The flashback romance was the best part of the film. The love seeking, trying to win wife’s love-husband and a busy doc wife, was well narrated and nicely shot.
    For a film of this huge budget, a big star, I agree, that the story should have been more taut and sleek.
    As you said a few weeks back, when the production house spends so much on budget, why damn should they not spend money on story discussing. Director Vijay should change his story discussion team the next time.
    Ya, I could, for that matter, anyone seeing Tamil films, could suspect who s the black sheep in Shiva(vikram)’s gang. And as u said, the sequence following the long flashback(I did not find the flashback long), was, in plain Tamil, ‘chappai’, where LaxmiRai explains things.


  8. “I asked someone why the heroes here couldn’t take a hefty pay cut and make small films for urban audiences” – Thanks for asking the all important question . I agree with you on this – a middle-aged small budgeted Rajaparvai would do very well. Also, don’t forget Kamal has a pan-South Indian audience , so its not just Chennai but parts of Andhra, Kerala and Bangalore too.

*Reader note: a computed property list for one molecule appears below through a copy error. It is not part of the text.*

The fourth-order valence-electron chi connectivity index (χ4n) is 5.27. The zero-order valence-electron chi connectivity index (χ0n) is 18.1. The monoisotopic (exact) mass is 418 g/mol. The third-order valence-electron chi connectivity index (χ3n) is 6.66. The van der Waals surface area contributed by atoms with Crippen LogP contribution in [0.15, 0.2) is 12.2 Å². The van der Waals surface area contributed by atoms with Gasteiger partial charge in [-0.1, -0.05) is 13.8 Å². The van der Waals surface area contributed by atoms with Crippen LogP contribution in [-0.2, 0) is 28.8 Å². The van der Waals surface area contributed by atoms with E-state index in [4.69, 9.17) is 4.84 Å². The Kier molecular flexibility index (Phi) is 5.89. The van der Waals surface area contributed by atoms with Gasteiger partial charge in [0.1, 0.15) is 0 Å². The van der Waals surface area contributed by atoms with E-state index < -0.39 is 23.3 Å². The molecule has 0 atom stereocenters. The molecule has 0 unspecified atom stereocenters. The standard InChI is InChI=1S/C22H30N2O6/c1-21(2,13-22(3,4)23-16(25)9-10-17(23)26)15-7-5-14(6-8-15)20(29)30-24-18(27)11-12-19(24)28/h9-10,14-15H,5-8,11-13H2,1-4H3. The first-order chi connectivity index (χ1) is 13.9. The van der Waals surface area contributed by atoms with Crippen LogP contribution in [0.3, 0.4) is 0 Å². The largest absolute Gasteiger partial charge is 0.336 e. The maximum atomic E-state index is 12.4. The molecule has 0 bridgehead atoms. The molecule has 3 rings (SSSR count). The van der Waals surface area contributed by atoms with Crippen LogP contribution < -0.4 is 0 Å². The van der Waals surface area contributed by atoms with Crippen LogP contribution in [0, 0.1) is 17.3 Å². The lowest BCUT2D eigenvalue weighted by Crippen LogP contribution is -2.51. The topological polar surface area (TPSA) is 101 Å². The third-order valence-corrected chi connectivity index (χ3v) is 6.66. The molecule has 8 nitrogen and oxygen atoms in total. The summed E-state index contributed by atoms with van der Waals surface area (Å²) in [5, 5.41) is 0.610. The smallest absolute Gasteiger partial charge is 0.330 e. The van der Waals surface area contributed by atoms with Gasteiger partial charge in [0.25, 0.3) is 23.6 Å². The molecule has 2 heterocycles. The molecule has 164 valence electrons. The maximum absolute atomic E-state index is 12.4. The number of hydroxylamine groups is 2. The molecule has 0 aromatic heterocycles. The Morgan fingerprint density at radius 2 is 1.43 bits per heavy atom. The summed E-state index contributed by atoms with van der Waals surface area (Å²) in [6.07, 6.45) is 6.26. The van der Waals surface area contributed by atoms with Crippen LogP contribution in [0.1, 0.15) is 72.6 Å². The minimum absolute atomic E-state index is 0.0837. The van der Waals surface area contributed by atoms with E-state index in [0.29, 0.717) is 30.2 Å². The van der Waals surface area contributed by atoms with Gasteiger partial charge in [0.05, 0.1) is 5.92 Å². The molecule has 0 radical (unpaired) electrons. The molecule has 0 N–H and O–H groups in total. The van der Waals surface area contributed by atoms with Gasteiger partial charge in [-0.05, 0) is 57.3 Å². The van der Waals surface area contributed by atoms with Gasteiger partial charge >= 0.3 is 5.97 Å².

9. Vikram has pissed all over his career these past few years. Much like Surya who has just signed for Singam-2. The thought of Singam needing a sequel itself is funny. As if they couldnt make a similar larger-than-life cop masala and call it puli or something else. The more you watch these guys the more you feel fortunate for having had a Kamal and what he accomplished in the late 80s/early 90s. None in the current bunch can hold a candle to that.
    Maatran could very well be an example of another ‘hi-concept in the service of a bad masala film’ much like Ghajini, 7am arivu, thaandavam etc.

    Forget all this. How can a guy like Vikram, who is in this business for 20+ years even choose something as crappy as Rajapaattai? Did he even read the script? You must ask your industry insider about this business of stars listening to a “one-liner” about the movie from the director and signing on the dotted line. Sometimes I feel It is these guys, the Vikrams and the Suryas who should be sent to Kamal’s screenwriting workshops, and not the AL Vijays and Murugadosses.